Matt Damon wanted to do a hit piece on fracking, the process by which natural gas is extracted from shale deposits deep in the ground. This would be a film promoting all the usual Hollywood eco-hysteria: Fracking will reduce your idyllic farm to a barren wasteland, poison your water and make blood spurt out of your ears. The film is about a “Promised Land,” like God’s gift to the Israelites of a land of milk and honey, which is threatened with utter destruction by the evil, greedy oil companies.
The funniest thing about the movie is, all the evidence Mr. Damon planned to use against fracking imploded. First Hollywood celebrities trooped to little Dimock, Pa., to bring fresh water to the 11 families who blamed fracking for polluting their wells, and then the Environmental Protection Agency (EPA) reported their accusations were without merit. This was very bad news for Matt, since Dimock was the inspiration for his film, which is also set in Pennsylvania. Investigation of the wells had found some naturally occurring contaminants, but the regulators concluded, “There are not levels of contaminants present that would require additional action by the Agency.”
Mr. Damon may also have run across the alarming statement by EPA Administrator Lisa Jackson, who said after various EPA investigations, “In no case have we made a definitive determination that hydraulic fracturing has caused chemicals to enter groundwater.” Former EPA Administrator Carol Browner said the same thing years ago.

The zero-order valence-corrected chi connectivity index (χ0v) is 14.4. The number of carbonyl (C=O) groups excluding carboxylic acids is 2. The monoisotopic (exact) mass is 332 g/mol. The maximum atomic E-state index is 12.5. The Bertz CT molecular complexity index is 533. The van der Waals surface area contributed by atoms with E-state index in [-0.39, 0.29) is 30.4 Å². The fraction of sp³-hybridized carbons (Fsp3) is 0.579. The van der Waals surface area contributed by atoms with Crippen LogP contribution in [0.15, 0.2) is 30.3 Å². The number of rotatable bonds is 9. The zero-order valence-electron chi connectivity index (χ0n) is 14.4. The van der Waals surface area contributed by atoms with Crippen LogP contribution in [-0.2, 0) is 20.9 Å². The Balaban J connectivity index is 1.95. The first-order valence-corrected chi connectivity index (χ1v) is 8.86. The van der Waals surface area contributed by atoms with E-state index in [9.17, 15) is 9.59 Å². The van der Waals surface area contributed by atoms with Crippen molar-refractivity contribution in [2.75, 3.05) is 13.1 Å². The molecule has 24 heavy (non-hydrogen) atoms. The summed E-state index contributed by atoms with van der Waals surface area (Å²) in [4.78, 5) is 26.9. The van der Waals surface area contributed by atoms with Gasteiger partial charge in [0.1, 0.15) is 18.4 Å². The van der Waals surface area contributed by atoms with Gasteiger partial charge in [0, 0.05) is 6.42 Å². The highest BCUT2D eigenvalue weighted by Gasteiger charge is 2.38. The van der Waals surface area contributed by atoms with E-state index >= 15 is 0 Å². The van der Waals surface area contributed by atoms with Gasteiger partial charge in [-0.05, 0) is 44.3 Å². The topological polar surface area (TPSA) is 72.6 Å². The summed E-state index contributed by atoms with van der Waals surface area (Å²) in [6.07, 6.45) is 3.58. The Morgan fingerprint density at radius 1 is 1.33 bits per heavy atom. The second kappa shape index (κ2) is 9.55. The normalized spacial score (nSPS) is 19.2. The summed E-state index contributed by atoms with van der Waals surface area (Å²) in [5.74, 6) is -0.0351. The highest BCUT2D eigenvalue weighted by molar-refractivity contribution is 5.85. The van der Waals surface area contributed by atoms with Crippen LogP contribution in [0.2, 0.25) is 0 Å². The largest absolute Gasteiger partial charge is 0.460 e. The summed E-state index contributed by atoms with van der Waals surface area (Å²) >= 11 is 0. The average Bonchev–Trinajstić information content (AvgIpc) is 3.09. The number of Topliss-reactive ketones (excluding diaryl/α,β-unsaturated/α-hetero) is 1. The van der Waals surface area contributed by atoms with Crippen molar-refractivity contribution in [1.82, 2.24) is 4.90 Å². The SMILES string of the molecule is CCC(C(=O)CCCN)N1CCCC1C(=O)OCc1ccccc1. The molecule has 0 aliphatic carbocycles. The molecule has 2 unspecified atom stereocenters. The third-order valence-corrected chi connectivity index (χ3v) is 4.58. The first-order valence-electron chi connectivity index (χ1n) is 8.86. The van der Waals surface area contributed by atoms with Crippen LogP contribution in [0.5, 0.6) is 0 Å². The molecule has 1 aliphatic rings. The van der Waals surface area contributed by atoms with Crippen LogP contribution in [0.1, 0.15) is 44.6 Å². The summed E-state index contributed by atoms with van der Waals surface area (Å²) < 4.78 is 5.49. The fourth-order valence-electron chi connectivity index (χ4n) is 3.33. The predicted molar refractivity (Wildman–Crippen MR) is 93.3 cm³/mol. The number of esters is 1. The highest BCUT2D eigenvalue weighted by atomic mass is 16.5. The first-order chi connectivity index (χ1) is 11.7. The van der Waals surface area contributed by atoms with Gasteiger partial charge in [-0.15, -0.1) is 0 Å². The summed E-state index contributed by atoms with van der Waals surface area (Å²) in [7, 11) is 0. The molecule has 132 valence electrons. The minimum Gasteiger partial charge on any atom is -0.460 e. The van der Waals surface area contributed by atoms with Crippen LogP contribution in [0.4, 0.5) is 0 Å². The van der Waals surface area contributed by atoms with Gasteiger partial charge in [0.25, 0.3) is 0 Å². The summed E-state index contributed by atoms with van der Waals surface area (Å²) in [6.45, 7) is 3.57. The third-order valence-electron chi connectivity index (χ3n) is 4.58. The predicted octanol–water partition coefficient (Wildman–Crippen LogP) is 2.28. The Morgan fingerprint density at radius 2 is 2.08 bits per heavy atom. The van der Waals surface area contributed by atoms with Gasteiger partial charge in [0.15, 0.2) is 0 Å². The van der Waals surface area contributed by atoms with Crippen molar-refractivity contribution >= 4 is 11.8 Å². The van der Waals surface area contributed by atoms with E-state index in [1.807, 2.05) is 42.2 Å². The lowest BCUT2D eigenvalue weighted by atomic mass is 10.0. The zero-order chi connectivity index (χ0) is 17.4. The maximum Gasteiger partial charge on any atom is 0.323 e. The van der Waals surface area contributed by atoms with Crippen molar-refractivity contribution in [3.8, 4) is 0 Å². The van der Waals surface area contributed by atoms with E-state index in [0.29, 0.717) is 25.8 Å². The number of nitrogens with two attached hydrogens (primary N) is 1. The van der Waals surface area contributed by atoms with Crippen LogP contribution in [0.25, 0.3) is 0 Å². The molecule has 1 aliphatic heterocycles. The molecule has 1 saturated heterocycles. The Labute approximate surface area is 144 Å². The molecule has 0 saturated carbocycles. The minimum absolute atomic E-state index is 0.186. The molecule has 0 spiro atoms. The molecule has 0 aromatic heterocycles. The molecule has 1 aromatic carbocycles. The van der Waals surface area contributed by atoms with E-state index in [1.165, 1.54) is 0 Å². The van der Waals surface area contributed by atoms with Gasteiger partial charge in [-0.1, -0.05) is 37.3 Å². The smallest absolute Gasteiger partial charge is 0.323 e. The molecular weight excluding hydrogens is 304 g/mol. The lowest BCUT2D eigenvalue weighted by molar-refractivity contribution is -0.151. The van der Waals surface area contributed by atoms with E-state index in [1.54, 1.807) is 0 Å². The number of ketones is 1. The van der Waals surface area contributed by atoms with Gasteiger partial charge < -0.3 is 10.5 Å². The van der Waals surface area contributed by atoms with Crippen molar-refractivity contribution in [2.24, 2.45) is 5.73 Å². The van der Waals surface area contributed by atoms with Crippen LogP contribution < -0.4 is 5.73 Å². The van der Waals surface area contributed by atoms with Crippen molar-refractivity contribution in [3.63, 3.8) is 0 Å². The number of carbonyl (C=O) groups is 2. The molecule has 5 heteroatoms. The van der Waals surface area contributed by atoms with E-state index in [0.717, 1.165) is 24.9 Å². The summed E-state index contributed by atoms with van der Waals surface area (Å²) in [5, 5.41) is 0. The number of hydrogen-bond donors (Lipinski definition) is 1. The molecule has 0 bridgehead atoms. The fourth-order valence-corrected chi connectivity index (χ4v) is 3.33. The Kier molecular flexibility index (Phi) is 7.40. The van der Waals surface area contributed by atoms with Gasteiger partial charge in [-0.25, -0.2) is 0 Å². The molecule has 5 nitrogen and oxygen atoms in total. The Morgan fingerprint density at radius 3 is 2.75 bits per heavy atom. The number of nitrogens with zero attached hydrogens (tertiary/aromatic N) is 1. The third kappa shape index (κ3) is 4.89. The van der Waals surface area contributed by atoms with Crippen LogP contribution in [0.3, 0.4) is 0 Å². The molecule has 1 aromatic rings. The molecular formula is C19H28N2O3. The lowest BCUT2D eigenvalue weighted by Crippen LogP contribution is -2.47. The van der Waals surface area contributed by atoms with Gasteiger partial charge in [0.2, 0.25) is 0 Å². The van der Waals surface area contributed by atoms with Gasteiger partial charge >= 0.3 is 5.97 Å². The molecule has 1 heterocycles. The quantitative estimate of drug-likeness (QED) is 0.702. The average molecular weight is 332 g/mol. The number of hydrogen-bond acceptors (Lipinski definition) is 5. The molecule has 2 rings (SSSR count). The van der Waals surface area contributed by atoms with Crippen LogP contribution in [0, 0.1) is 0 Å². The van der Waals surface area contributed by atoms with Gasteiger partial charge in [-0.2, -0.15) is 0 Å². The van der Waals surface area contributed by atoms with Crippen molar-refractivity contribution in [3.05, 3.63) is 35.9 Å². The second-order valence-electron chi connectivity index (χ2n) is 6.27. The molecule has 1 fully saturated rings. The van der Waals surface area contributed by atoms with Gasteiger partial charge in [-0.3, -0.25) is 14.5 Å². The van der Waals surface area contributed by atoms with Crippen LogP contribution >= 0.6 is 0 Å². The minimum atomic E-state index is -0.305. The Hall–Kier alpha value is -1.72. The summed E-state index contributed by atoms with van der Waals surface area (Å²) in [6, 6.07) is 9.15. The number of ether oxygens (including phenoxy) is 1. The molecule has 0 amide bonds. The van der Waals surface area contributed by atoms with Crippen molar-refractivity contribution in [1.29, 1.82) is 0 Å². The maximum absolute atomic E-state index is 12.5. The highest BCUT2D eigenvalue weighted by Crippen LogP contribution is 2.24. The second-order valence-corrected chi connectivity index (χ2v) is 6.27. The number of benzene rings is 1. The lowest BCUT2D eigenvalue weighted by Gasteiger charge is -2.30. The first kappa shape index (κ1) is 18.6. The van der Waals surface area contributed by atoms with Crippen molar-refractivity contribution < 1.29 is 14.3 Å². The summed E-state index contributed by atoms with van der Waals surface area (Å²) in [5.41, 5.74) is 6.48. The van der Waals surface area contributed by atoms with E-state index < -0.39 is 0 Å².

Did the evidence that fracking isn’t toxic to groundwater deter intrepid eco-apparatchik Mr. Damon from his appointed task? Of course not. The show must go on. Robbed of an enviro-horror story to tell or a factual leg to stand on, Mr. Damon and his partner in this crime, the amiable John Krasinski of “The Office,” rely on dark innuendo via goofy dialogue like this: Steve (Mr. Damon’s character, the oil company leasing sales guy) to Dustin Noble (get it?) the brave environmentalist: “We’re a 9 billion dollar company — do you know what we’re capable of?” Dustin Noble: “Do you?”
If you’re intent on creating a propaganda film but have no actual facts to make your case, you can always put your ugly yet unproven accusations in the mouth of the smartest guy in the room. In the film, he’s a high school science teacher named Frank Yates. But Frank is no ordinary science teacher — he’s a megabrain with a master’s in engineering from MIT and a Ph.D. from Cornell in physics, who worked in research and development for Boeing for 32 years. When this modern Einstein starts frack-trashing, saying it poisons water, kills livestock and renders the Promised Land unlivable, who would dare question him?
Read more at The Washington Times. By Joy Overbeck.
Photo credit: claire_h (Creative Commons)